Bernier was then selected fifth overall by the Philadelphia Flyers in the 1967 NHL Amateur Draft and the only one taken in the first round to ever reach the NHL and the first draft pick ever by the Flyers franchise.
Before reaching the NHL, he would play the entire 1967-68 season with the Quebec Aces of the American Hockey League. Limited to 33 games, he scored 7 times. He was back with Quebec for the 1968-69 season, this time playing in 70 games, scoring 27 goals and 59 points, good for second on the Aces, who would make it all the way to the Calder Cup Finals that season.
Of note, Bernier did make his NHL debut that season with a lone game for Philadelphia on February 27, 1969, recording 2 penalty minutes in the boxscore.
1969-70 was another learning year in the minors for Bernier, again playing in 70 games with an increase in overall production. Although his goals dipped to 22, he playmaking increased, with his assists increasing 50% from 32 to 48. All told, he averaged a point per game with 70 total points, up from 59. He again appeared in a single game for the Flyers, this time earning his first NHL point with an assist.
He made the Flyers roster during training camp for the 1970-71 season, and had a fine rookie season with 23 goals and 51 points in 77 games while playing with Jim Johnson and Bill Lesuk.
In 1971-72, Bernier appeared in 44 games for the Flyers, scoring 12 goals and 23 points in 44 games, but was then sent to the Los Angeles Kings in a seven player deal in late January, which involved sending the entire Bernier-Johnson-Lesuk line to the Kings intact! In 26 games for Los Angeles, he added another 11 goals and 11 assists, which allowed him to equal his 23 goals from the previous season.
Playing a full season with the Kings in 1972-73, Bernier set a new personal best with 68 points from 22 goals and 46 assists.
1972-73 was the season that the hockey world saw an upheaval, as the rival World Hockey Association began play. Bernier was originally selected by the short lived Ottawa Nationals, who had subsequently traded his rights to the Quebec Nordiques, who came calling with a contract offer to return Bernier to his native Quebec for the 1973-74 season.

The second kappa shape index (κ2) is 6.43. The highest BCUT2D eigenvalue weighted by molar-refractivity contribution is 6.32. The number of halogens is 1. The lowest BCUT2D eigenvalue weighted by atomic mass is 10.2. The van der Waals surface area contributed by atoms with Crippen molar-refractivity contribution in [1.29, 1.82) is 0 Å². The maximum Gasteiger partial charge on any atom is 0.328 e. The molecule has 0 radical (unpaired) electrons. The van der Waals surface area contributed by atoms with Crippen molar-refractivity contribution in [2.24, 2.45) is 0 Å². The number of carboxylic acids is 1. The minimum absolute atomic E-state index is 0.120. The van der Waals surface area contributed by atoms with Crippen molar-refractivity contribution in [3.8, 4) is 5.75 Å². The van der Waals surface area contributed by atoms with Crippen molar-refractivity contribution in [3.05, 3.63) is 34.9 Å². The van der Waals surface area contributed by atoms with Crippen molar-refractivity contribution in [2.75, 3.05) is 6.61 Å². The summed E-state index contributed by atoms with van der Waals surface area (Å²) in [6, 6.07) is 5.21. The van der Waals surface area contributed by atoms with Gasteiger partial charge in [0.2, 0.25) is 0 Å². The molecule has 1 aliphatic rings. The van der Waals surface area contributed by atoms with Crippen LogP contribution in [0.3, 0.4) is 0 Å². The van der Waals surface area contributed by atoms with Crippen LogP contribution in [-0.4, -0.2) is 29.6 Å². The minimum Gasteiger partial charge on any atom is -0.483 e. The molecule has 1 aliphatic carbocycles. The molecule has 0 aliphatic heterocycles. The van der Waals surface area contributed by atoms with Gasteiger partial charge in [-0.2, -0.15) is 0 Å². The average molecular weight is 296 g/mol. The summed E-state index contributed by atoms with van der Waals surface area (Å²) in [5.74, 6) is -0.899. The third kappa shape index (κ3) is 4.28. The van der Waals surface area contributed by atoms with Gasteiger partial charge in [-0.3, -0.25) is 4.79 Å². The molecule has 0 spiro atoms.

The wide open play of the WHA suited Bernier's style of play. Bernier immediately responded to his new environs with 37 goals and 86 points in 74 games to lead the Nordiques in scoring as well as having their second-most penalty minutes with 107.
Bernier was chosen as one of the WHA stars to participate in the 1974 Summit Series, as the team representing Canada took on the Soviet National Team in an eight game series in an attempt to recapture the magic of the 1972 edition of the Summit Series. In eight games, he contributed a goal and 2 assists.
The arrival of his offensively gifted (and French speaking) linemates Marc Tardif, from the ashes of the defunct Michigan Stags/Baltimore Blades franchise, and rookie Real Cloutier for the 1974-75 campaign elevated Bernier's game to another level, as he had 54 goals and 68 assists for a team leading 122 points, 30 more than Rejean Houle and good for third overall in the WHA, behind only Andre Lacroix and Bobby Hull. Many of his goals came from parking his sizable 6' 1", 190 pound frame in front of the opposition goal and creating havoc and knocking in rebounds.
The Nordiques finished that season with the second best record in the league and made it to the Avco Cup Finals that season.
Tardif (71) and Cloutier (60) took over the goal scoring duties in 1975-76 as Bernier contributed 34 of his own on his way to 102 points.
Bernier's goal scoring increased once again in 1976-77, this time to 43 along with 53 assists for 96 points. During the playoffs, Bernier raised his game to the stratosphere, scoring 14 goals and 22 assists for 36 points in 17 games (more than a 2 point per game average) as the Nordiques defeated the New England Whalers and the Indianapolis Racers in five games each before a seven game series with the Winnipeg Jets that ended with a celebratory 8-2 win at home to capture the Avco Cup as WHA champions with Bernier having a goal and two assists that night. After such a stellar performance, there was little doubt that Bernier would be named the WHA Playoff MVP.
Bernier was the WHA playoff MVP in 1977
The trio repeated that feat of finishing 1-2-3 in team scoring in 1978-79, only with Cloutier leading Tardif and Bernier, who had 36 goals and 82 points. Bernier once again played in the WHA All-Star Game for the sixth consecutive season, having appeared in it every year he was in the WHA.